Text Only Version text-only page produced automatically by LIFT Text
Transcoder Skip top navigation and go to page content
National Science Foundation

William Julius Wilson (1935 )

William Julius Wilson
William Julius Wilson, the Lewis P. and Linda L. Geyser University Professor at Harvard University in October 2008.
Credit: Stephanie Mitchell, staff photographer, Harvard University News Office

National Medal of Science recipient in 1998 "for his innovative approach to studying urban poverty, his dedication to the proposition that rigorous social science change will improve his fellow American's lives, and his advocacy of policies which reflect more accurately what we have learned from research and which therefore take a broader point of view with respect to the interactions of race, class and location."

"We shouldn't rely solely on standardized tests because they don't really capture true potential."

William Julius Wilson was born in the small mining town of Blairsville, Pa., where he shared a bedroom with his five siblings. When Wilson was 12, his father passed away. The family lived on relief before his mother found a part-time job cleaning houses, and often went hungry. After experiencing the effects of poverty and unemployment as a child, Wilson has devoted his career to studying social injustice in African American communities.

Wilson earned his Ph.D. from Washington State University in 1966, and taught at the University of Massachusetts at Amherst before joining the University of Chicago (UChicago) faculty in 1972. During his time at UChicago, Wilson published some of the field's most significant texts about urban poverty, starting with "The Declining Significance of Race: Blacks and Changing American Institutions" in 1978. Wilson's work examines the interaction between cultural and institutional factors that contribute to racial inequality, concluding that combating racism is not enough to alleviate poverty in America's inner cities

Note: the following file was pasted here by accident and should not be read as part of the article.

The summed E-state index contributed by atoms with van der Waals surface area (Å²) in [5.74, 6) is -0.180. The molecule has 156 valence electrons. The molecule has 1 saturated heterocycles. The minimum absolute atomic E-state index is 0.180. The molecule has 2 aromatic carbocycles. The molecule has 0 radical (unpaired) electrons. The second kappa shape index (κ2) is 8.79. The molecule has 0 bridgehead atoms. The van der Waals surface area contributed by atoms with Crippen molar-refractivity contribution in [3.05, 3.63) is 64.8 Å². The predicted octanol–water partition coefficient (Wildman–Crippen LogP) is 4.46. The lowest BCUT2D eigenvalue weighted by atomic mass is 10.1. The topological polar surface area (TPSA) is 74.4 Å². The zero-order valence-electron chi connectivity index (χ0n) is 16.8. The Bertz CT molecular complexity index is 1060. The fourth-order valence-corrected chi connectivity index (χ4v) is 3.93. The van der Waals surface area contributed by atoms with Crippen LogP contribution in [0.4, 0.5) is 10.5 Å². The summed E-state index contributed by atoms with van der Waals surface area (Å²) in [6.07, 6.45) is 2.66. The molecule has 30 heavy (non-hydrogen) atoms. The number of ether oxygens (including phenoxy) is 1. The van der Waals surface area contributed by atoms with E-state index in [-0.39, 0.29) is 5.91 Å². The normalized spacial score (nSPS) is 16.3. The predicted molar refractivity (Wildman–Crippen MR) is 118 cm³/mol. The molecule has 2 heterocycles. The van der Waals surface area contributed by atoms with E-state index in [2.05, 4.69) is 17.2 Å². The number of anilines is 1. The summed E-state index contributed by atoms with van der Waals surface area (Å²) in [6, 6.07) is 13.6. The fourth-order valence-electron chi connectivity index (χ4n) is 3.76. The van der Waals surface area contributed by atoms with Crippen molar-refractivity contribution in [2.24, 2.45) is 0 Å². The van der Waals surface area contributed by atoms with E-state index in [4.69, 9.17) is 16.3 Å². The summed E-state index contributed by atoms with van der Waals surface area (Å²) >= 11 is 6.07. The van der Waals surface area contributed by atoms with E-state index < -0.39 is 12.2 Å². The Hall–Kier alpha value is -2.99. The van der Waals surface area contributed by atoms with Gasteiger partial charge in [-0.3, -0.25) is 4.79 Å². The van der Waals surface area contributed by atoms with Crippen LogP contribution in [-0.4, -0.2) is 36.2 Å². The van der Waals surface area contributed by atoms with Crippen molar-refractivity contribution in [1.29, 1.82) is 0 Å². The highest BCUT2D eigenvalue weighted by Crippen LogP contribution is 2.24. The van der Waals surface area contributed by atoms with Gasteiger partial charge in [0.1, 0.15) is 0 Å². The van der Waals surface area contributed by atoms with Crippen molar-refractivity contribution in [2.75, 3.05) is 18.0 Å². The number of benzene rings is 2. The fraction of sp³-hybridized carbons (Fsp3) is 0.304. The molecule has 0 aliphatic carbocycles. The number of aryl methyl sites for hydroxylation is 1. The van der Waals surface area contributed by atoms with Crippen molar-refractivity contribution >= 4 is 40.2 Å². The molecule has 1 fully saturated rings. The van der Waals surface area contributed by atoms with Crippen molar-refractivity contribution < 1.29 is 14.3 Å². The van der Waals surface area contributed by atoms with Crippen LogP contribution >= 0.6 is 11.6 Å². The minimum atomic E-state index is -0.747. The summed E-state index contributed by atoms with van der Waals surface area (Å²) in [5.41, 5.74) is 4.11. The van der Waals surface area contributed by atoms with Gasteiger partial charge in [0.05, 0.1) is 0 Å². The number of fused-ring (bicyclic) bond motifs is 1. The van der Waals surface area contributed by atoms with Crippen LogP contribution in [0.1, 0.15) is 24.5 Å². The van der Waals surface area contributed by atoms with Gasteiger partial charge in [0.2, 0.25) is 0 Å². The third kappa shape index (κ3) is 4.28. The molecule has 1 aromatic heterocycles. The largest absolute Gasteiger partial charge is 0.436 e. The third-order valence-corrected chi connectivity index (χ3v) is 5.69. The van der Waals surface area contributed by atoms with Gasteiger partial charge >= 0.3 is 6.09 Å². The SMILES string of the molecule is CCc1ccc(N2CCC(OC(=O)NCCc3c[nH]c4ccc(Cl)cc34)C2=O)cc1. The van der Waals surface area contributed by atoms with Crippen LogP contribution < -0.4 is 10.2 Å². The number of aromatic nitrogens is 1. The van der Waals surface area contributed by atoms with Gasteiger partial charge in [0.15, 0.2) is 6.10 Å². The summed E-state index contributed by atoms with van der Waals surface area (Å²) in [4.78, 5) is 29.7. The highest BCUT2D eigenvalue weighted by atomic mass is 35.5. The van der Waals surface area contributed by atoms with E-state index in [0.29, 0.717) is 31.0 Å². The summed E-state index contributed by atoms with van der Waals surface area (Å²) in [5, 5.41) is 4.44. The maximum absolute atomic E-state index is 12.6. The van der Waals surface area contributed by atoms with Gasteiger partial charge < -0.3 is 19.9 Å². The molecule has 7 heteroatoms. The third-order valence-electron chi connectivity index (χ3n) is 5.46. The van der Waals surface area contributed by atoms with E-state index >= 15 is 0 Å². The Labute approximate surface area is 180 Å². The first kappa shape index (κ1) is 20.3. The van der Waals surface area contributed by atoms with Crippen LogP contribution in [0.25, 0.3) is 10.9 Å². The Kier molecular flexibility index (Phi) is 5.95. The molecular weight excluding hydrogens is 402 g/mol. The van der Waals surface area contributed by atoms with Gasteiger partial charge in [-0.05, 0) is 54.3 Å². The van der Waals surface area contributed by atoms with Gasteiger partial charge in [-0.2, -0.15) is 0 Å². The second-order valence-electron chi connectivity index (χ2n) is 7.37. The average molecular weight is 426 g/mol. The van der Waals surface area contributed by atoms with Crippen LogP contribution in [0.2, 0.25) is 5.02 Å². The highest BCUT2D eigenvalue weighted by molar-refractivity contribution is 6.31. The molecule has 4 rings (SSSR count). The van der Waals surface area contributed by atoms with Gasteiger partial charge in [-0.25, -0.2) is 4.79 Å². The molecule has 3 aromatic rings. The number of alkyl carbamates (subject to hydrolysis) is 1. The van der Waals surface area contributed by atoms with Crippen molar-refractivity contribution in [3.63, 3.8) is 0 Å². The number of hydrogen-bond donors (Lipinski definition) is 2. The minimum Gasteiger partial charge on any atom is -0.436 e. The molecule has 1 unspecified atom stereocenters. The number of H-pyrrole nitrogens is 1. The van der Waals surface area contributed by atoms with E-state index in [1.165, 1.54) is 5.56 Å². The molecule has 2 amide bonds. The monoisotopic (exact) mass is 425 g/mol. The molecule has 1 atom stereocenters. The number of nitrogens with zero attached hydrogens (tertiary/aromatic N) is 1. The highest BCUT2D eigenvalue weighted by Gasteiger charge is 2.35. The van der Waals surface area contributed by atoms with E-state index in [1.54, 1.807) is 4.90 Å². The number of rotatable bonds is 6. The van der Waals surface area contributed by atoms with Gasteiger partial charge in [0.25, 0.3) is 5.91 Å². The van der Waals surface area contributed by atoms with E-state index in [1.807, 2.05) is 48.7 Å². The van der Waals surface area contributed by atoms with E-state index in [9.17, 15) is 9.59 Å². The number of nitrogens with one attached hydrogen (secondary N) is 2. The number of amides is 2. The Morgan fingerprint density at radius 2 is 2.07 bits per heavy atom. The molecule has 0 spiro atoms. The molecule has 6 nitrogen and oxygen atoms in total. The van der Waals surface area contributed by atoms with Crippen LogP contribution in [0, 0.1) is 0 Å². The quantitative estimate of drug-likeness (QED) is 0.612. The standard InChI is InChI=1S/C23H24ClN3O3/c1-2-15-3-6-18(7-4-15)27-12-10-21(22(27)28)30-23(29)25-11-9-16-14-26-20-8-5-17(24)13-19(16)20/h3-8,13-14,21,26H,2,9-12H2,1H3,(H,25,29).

"We shouldn't rely solely on standardized tests because they don't really capture true potential."

--William Julius Wilson

President Bill Clinton frequently called upon Wilson as an advisor while in office, stating during his first presidential campaign that Wilson's 1987 publication, "The Truly Disadvantaged," "made [him] see the problems of race and poverty and the inner city in a different light."

In 1996, Wilson joined the faculty at Harvard University's Kennedy School of Government, where he currently holds the distinguished title of University Professor and directs the Joblessness and Urban Poverty Research Program. Wilson also sits on the board of directors for Public/Private Ventures, a national nonprofit that works to improve the effectiveness of social programs serving youth from poor urban communities.

Any opinions, findings, conclusions or recommendations presented in this material are only those of the presenter grantee/researcher, author, or agency employee; and do not necessarily reflect the views of the National Science Foundation.